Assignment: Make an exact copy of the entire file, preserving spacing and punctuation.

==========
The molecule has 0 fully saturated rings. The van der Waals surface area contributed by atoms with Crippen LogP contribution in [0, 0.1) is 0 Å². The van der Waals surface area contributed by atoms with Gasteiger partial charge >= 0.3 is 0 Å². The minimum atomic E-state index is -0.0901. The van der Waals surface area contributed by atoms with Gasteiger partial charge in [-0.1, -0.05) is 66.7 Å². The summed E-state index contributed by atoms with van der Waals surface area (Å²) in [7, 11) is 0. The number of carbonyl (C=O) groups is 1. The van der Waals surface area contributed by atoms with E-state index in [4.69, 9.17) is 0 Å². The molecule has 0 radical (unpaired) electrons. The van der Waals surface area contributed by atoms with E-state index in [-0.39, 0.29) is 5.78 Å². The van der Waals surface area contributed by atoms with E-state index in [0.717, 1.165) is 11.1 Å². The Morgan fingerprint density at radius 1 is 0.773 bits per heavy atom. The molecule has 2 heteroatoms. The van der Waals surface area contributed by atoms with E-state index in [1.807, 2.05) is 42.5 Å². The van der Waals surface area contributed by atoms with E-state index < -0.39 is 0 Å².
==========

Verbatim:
The molecule has 0 fully saturated rings. The van der Waals surface area contributed by atoms with Crippen LogP contribution in [0, 0.1) is 0 Å². The van der Waals surface area contributed by atoms with Gasteiger partial charge >= 0.3 is 0 Å². The minimum atomic E-state index is -0.0901. The van der Waals surface area contributed by atoms with Gasteiger partial charge in [-0.1, -0.05) is 66.7 Å². The summed E-state index contributed by atoms with van der Waals surface area (Å²) in [7, 11) is 0. The number of carbonyl (C=O) groups is 1. The van der Waals surface area contributed by atoms with E-state index in [4.69, 9.17) is 0 Å². The molecule has 0 radical (unpaired) electrons. The van der Waals surface area contributed by atoms with E-state index in [-0.39, 0.29) is 5.78 Å². The van der Waals surface area contributed by atoms with E-state index in [0.717, 1.165) is 11.1 Å². The Morgan fingerprint density at radius 1 is 0.773 bits per heavy atom. The molecule has 2 heteroatoms. The van der Waals surface area contributed by atoms with E-state index in [1.807, 2.05) is 42.5 Å². The van der Waals surface area contributed by atoms with E-state index < -0.39 is 0 Å².